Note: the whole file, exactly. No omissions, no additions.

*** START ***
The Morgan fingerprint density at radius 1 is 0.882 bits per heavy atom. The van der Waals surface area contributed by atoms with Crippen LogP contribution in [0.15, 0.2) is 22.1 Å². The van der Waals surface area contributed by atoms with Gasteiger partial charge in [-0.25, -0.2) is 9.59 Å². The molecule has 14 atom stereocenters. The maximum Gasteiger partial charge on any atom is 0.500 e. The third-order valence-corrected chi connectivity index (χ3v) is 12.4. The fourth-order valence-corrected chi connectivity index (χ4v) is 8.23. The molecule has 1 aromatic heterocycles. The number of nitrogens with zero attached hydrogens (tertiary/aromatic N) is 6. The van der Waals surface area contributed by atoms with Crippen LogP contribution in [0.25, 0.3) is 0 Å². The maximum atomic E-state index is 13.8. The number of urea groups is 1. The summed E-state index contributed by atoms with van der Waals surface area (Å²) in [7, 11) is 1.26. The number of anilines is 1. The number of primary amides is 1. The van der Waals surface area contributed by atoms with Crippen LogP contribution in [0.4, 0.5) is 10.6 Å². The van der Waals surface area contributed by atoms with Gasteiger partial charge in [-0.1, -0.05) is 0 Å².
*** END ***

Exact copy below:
The Morgan fingerprint density at radius 1 is 0.882 bits per heavy atom. The van der Waals surface area contributed by atoms with Crippen LogP contribution in [0.15, 0.2) is 22.1 Å². The van der Waals surface area contributed by atoms with Gasteiger partial charge in [-0.25, -0.2) is 9.59 Å². The molecule has 14 atom stereocenters. The maximum Gasteiger partial charge on any atom is 0.500 e. The third-order valence-corrected chi connectivity index (χ3v) is 12.4. The fourth-order valence-corrected chi connectivity index (χ4v) is 8.23. The molecule has 1 aromatic heterocycles. The number of nitrogens with zero attached hydrogens (tertiary/aromatic N) is 6. The van der Waals surface area contributed by atoms with Crippen LogP contribution in [0.25, 0.3) is 0 Å². The maximum atomic E-state index is 13.8. The number of urea groups is 1. The summed E-state index contributed by atoms with van der Waals surface area (Å²) in [7, 11) is 1.26. The number of anilines is 1. The number of primary amides is 1. The van der Waals surface area contributed by atoms with Crippen LogP contribution in [0.4, 0.5) is 10.6 Å². The van der Waals surface area contributed by atoms with Gasteiger partial charge in [-0.1, -0.05) is 0 Å².